Childhood stress has increased in the past few decades, with around 40 per cent of kids reporting that they worry too much. Jasmina Rowe, Clinical Practice Supervisor at Kids Helpline, looks at the most common stressors faced by today’s children, and support strategies for schools and families. 

What is stress in the context of childhood?

Stress is considered to be an unavoidable part of life. A certain amount of stress is normal and necessary for survival as it helps children develop the skills they need to cope with new situations and build resilience. Childhood stress can present with a large number of physical and emotional signs and symptoms, and usually occurs when the child is experiencing a situation that requires changing and adapting. Children can experience stress early in their lives, even before they are born, and can cope in different ways. Generally, we can see three types of stress responses in children:

  • Positive stress response - is considered as a normal part of healthy development, for example, going to school camp or starting at a new school. When experienced in a supportive environment, it can provide important opportunities to learn and practise healthy responses to life changes.  

  • Tolerable stress response - activates the body’s alert systems to a greater degree as a result of more severe, longer-lasting stressors, for example, parental divorce, illness or injury, or bullying at school.

  • Toxic stress response - can occur when a child experiences strong and/or prolonged multiples stressful events without adequate adult support, for example, physical or emotional abuse, chronic neglect, parental mental illness, or exposure to violence. It can disrupt early brain development and lead to many health problems.

The good news is that the damaging effects of toxic stress can be prevented or reversed if the child is placed in a supportive environment with caring adults as early in life as possible. Children experiencing tolerable (and especially toxic) stress may require the support from a mental health specialist who can provide ongoing therapeutic support and counselling. Telephone and online counselling services like Kids Helpline can also be helpful for children (and parents).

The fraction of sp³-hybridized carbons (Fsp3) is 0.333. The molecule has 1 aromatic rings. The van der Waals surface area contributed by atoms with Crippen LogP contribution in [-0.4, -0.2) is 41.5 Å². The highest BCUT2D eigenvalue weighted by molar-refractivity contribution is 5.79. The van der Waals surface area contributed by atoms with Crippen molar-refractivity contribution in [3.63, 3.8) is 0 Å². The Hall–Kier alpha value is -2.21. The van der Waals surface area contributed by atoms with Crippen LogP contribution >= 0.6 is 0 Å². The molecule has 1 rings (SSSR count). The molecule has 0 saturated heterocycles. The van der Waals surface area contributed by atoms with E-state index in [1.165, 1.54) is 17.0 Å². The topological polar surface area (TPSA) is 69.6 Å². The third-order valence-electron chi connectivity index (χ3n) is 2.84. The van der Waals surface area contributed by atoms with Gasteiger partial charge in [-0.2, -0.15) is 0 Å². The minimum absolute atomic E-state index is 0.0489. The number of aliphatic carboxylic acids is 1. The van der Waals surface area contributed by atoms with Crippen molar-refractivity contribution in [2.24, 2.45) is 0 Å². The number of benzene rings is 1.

How prevalent is stress in early childhood/primary school?

It seems that everyday life stressors have increased in the last few decades and, certainly, we at Kids Helpline talk to a large number of children and young adults who report feeling significantly stressed and worried. A 2011 survey of 10,000 students across the country (commissioned by the Australian Scholarships Group) found that 40 per cent of students worry too much, and one-in-five have experienced an episode of depression.

What are common stressors for kids these days? Are they very different to 10 or 20 years ago?

Today's children face many pressures from external and internal sources, for example:

  • Stress in schools - There is a lot of pressure on students today to perform at school, and there seem to be even more pressure within the peer group. The increase in the amount of homework students receive, fear of failure, worrying about fitting in, self-identity, and bullying are some of the more common reasons for stress in schools.

  • Stress in the family - There are many issues within a family unit that can cause stress in children, for example, parental separation, remarriage (blended family), financial problems, poverty, parental stress, coping with parents who have a mental illness and, commonly, unreasonably high family expectations being placed on children.

  • Media stress and environmental dangers - Some children can become worried about things they hear and see on the news or by a generalised fear of strangers, burglars and street violence.       

Many of the above-mentioned concerns, such as school stress, have been around for a long time. The main difference now, compared to 10 or 20 years ago, is that today's children have increased access to media. Television, internet and cell phones have contributed to the break-down of barriers that protect children from crime, violence and catastrophic events in media coverage. This exposure may contribute to, and have a significant impact on, increasing children’s stress levels and their fears around safety. Cyber-bullying is another big stressor, which can be very aggressive and pervasive and often causes serious emotional distress and harm to children.

Are there times in a child's life where they may be more likely to experience stress?

Many internal and external factors can influence a child's susceptibility to stress. Children are more likely to experience stress in the following situations: